"To me, it has a calming effect and is just so inspiring. Especially
during the fall, you get some gorgeous moon rises and that golden color.
People sort of ask 'where did that come from?' It's so big on the horizon.
People stop and notice nature's beauty, and that's a good thing,"
Korpics keeps his telescope in the back of his car. The advantage to
working nights is that he can take it out to dark places after work.
He is teaching his two young children to have the same appreciation.
Over on Middle Street at The Grog, bartender Ed Dufault says any omen
is a good one when the Sox are in the World Series. But as far as the
moon affecting people's behavior - he doesn't buy it.
"People always act freaky here, so it's hard to tell," he
Howl at the moon
People aren't the only animals in tune with the cycles of the moon.
Bill Gette, of the Massachusetts Audubon Joppa Flats Education Center
on Plum Island, says migrating birds often travel at night when weather
conditions are calmer, and they frequently fly by the light of a full
moon that illuminates the ground below, helping them to follow landmarks.
Experienced birders watch and wait on Plum Island's wildlife refuge
to catch a glimpse of geese and swans in flight against the bright,
"Last night was extraordinary," Gette says of a recent evening.
"A full moon rising in the fall is just one of those spectacles.
You don't have to travel very far to see a natural spectacle, and seeing
the moon rise over the Merrimac River is one of those for me."
If the moon does indeed possess some kind of unexplainable cosmic energy,
it evidently is experienced by all members of the animal kingdom. Just
ask Kevin Ackert, president of the North Shore Amateur Astronomy Club.
"I know my cat is affected by it," Ackert writes in an e-mail.
"She seems to become more feral during the full moon period."
Anne Kay, a counseling spiritual astrologer from Lynn, says her cat
also runs around, crazed by the intensity of a full moon.
Kay conducts full moon intentional ritual ceremonies to help people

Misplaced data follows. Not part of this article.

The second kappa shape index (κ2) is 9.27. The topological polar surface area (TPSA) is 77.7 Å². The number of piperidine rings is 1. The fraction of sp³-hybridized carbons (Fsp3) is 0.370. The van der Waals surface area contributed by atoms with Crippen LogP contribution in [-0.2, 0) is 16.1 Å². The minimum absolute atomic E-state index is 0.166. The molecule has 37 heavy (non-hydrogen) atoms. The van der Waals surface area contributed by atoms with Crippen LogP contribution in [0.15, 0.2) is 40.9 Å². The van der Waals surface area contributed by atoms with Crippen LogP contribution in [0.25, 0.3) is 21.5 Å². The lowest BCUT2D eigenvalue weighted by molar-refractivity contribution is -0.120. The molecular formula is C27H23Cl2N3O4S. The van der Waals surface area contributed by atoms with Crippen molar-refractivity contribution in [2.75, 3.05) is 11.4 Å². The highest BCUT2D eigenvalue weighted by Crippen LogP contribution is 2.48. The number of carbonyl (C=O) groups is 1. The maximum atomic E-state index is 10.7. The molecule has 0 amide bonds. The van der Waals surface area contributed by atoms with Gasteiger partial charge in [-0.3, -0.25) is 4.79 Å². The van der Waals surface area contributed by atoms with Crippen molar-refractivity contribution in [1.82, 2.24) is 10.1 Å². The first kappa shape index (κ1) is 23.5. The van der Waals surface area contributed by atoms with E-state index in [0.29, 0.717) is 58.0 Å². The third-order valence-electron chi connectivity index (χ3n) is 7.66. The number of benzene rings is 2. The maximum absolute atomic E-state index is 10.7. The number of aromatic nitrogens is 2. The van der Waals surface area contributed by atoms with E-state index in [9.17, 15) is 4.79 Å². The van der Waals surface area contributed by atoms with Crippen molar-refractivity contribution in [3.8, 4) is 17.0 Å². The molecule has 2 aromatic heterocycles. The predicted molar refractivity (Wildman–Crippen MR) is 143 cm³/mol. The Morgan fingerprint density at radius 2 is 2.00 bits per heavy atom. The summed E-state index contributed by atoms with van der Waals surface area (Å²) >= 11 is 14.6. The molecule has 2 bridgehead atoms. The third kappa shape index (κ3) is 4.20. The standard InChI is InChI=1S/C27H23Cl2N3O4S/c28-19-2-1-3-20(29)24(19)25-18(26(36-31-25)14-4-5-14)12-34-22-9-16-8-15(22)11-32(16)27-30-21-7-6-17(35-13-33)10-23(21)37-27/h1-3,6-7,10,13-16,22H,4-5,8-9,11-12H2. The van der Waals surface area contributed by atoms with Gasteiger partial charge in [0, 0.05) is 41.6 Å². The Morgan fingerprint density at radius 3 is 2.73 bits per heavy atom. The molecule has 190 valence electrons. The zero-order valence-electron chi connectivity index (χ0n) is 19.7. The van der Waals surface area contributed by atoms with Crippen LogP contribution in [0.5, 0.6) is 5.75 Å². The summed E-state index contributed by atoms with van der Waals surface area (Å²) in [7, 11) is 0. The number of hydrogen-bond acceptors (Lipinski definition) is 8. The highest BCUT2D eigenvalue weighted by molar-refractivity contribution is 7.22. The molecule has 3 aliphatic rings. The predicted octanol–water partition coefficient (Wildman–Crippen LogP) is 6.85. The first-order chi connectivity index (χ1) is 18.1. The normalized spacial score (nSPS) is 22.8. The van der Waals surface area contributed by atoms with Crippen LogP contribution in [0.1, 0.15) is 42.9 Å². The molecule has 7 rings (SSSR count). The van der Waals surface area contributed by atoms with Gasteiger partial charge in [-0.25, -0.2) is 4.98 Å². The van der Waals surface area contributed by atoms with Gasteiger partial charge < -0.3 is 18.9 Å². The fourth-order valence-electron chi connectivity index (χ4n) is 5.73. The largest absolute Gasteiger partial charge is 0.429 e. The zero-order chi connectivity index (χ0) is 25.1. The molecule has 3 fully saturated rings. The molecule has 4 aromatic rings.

harness the moon's energy. She tells them to use its power to make things
"From the new moon, the idea is to plant seeds for what you want
in the coming months," she says.
With more than 30 years experience in astrology, Darrell Martini, a
renowned astrologer from Saugus, has yet to meet a bartender, hairdresser,
firefighter, police officer or hospital employee who won't swear on
their lives that full moons really do muddle up things.
Police officers often comment on the full moon causing trouble. Some
claim it's merely a figure of speech, while others, like Amesbury Police
Sgt. Mark Gagnon, say the full moon has contributed to busy police logs
in years past.
"At one time I probably bought into it - the moon bringing out
the crazies," he says. "It seemed like it years ago but now
there's no correlation."
However, Newburyport Police Lt. Robert Gagnon thinks a connection remains.
"If a lot of strange calls come in on a particular night, I look
up and it's usually a full moon or a new moon. A new moon has its effects
too, I think."
Look at some North Shore police logs from full-moon nights in past years.
What about the woman in Beverly who called the police on her son on
the night of a September full moon? According to the Beverly police
log, the boy was driving his mother crazy by unplugging the telephone.
On the night of a July full moon, Saugus police records show that a
disoriented man was walking on Ballard Street with a photo of Jesus
attached to his face.